Although design studio New Affiliates has only been in existence a short while, its list of bona fides is long: Jaffer Kolb recently worked on major exhibitions at the Jewish Museum and the Metropolitan Museum of Art for Diller Scofidio + Renfro, and Ivi Diamantopoulou spent time as an associate at MOS designing off-the-grid residences and a number of high-design interior projects—including, notably, the short-lived design gallery Chamber. These experiences set them up well as one of the most promising up-and-coming New York architecture studios and one of AN Interior’s top 50 interior architects. Jesse Seegers visited the duo in their NoHo, Manhattan, studio. New Affiliates officially started in August 2016, and yet you’ve already completed a house in Vermont, the Tunbridge Winter Cabin. How did that happen? Jaffer Kolb Well, we really started designing that in March 2016, and it was done nine months later. It was very fast. It was in this empty field, on a 65-acre property, and there was no infrastructure, so we had to build a 2,000-foot-long road, install phone lines, septic, etc. Ivi Diamantopoulou As we were about to finish Tunbridge, we got our client for the Bed-Stuy loft. A fashion designer came to us through her real estate broker and asked, “What does your work look like?” At the time, the cabin was mostly finished, so we thought it would answer the question. But the finishes were not in yet. As soon as it was completed and photographed, she said, “OK, yes, let’s do it.” Kolb But it’s true the clients that we’re working with now primarily want to know about a level of aesthetic taste. They’re less interested in the form of the cabin, so while someone might find these two intersecting volumes interesting in an architectural context, they’re just like, “What are the floors? What kind of counters are you using?” Fortunately for us, she liked them. That’s pretty funny because I was noticing that there is a real attention to light in a lot of the photographs, which really makes the interior seem much bigger and accentuates the carefully considered material palette. Also, it helps that your photographer, Michael Vahrenwald, is great. Diamantopoulou Yes! Michael is a gem. But we also studied how light would hit these two angled volumes and deliberately oriented elevations in all directions. The vignettes of the cabinet-handle detail and the baseboard seem like particularly important moments. Kolb It was one of many instances where we really tried not to reinvent the house and its parts, but instead to twist inherited details into something strangely simple yet fun. You know, we get it—we designed a dumb form that looks like a Monopoly block. The plan is basically two squares, and then two angles where the two squares meet, but playing with a pitched roof is the thing that makes it really interesting. Diamantopoulou What we worked toward with this project is a general idea of asymmetry and imperfection. It does come from two identical parts, but the way the interior is organized, it’s never a perfectly mirrored plan. You don’t stand in the middle of the space and see the same thing on both sides. There’s always something that’s off, and even with the cabinet pulls you mentioned: They’re not circles, they’re kind of a circle. Kolb This was Ivi’s idea, which I think is a brilliant one, because we didn’t want hardware. We drew it out on the actual, original cabinets for the contractor and he immediately started to plan uninstalling them to take them to his shop. Diamantopoulou And we stopped him and told him to do it on-site! Kolb He warned us he wasn’t going to be able to make a perfect circle, and we said we would much prefer a wobbly, funny, quasi-crafty thing than something that looks like it came from a catalogue. Not only were we fine with that, but we think it contributes a lot to the design. Diamantopoulou The exposed steel pipes are similar: They are not aligned with one another; they are not centered. Nothing in this project is trying to be at a specific location; everything is kind of relaxed. Kolb Yeah, it’s loose. We try to keep things informal. Diamantopoulou Designed but not design-y. There’s something refreshing about that attitude of open-endedness and relaxed acceptance of quote-unquote “imperfection.” Kolb It’s funny you say that, because we’re writing a text on imperfection and openness, and it’s not about the openness we took from the ’60s—let’s just make an open field and we can occupy it. It’s more like, “Why don’t we just make a thing and leave enough that is unsettled?” Diamantopoulou There’s this idea of an economy of means that comes from the world at large. I think also particularly our generation, living through the aftermath of 2008 and having to just do whatever you can with what you have. Kolb But there is a practical value to this. I think fussiness is out. I really do think that everyone we know works hard, but everyone we know also rejects the idea of working hard at the same time. I think it’s a new kind of labor politics around trying to resist the 24/7 work cycle we have been taught by the generations that preceded us—to let go a little, to engage architecture without trying to overly control it. Diamantopoulou And that inevitably translates into an aesthetic project—the implications of which become “making it work” with things we’ve inherited, from shapes to construction techniques. Kolb In some ways, the easiest thing to do is to make everything out of these inheritances. Design with circles and squares, but not even difficult circles and squares! Easy, flexible ones! Diamantopoulou Kind of flexible. Kind of… The art of the kinda.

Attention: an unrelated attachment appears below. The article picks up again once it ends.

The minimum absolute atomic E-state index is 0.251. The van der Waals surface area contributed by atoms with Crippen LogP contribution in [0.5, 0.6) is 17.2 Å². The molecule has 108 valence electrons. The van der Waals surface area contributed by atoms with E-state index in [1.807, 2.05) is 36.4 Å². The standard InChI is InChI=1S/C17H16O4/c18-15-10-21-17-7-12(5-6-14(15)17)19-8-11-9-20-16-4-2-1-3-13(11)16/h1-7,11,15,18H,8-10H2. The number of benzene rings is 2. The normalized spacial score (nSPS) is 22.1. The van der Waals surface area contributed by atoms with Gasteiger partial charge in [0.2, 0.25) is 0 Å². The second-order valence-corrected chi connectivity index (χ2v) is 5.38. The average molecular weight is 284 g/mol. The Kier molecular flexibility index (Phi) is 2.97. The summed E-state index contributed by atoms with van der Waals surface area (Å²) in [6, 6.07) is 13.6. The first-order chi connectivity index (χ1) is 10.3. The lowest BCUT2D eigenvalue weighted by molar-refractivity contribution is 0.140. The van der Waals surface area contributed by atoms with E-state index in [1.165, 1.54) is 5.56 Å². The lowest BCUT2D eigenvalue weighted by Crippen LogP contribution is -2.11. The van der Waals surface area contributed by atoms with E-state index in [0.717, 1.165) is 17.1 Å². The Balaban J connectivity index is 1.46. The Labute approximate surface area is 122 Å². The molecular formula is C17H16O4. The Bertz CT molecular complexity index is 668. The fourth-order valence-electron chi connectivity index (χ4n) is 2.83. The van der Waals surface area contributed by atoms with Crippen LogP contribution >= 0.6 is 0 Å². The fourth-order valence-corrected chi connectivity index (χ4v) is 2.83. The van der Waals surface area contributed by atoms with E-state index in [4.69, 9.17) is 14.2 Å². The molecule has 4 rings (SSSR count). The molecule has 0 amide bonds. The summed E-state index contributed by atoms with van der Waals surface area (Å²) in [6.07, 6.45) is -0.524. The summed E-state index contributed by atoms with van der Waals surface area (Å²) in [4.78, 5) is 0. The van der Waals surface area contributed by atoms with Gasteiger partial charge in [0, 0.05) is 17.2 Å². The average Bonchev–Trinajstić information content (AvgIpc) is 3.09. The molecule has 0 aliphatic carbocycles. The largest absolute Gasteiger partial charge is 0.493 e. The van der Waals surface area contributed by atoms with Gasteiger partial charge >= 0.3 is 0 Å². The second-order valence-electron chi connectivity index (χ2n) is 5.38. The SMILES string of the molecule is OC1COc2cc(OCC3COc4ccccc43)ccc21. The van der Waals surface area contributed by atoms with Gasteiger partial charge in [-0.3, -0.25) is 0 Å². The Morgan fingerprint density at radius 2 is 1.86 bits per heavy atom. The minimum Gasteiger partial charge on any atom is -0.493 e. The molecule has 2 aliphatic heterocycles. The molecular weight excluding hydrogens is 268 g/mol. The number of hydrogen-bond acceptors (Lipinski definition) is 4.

In June 2018, the Department of Parks & Recreation is launching its Art in the Parks: UNIQLO Park Expressions Grant initiative. The initiative will deliver the work of ten emerging New York-based artists across ten city parks designated as in need of more cultural programming. The artists were awarded their grants in February, and are tasked with temporarily transforming these parks into cultural destinations attracting residents from across the city. This is the second year of operation for the Park Expressions Grant, which in total has provided $200,000 in funding for the Arts in the Park program. The initiative builds off of the NYC Parks’ longstanding Art in the Parks program that invests in the installation of temporary and permanent installations throughout the city’s public park system. Notable past installations of the decades-long initiative include the work of Christo and Jeanne-Claude, Robert Indiana and Tony Smith. The locations of this year’s art installations are evenly distributed across the five boroughs, and are listed below. Bronx: Dionisio Cortes Ortega, Sitting Together Joyce Kilmer Park Located adjacent to the Bronx Supreme Courthouse, Sitting Together is an interactive and sculptural critique of the status quo of proceedings in courtroom cases. Cara Lynch, I’m So Happy You’re Here Virginia Park I'm so Happy You're Here will transport a gradient of interior parquet flooring patterns, with a broad color palette, to the public ream. Brooklyn: Tanda Francis, Adorn Me Fort Greene Park Tanda Francis' Adorn Me questions the lack of African-American representations in American public space, and draws upon African sculptural tradition and Ife portraiture. Roberto Visani, (x)ofmanychildren Herbert Von King Park Visani's (x)ofmanychildren utilizes 3-D modeling software and is inspired by West African figurative sculptures. Manhattan: Karla & James Murray, Mom-and-Pops of the L.E.S. Seward Park Mom-and-Pops of the L.E.S consists of four-life sized mom-and-pop businesses that have recently disappeared from the Lower East Side streetscape due to rising gentrification. Harumi Ori, I am Here Thomas Jefferson Park I am here consists of folded and sewn orange industrial mesh depicting snapshots of Thomas Jefferson Park taken by Harumi Ori.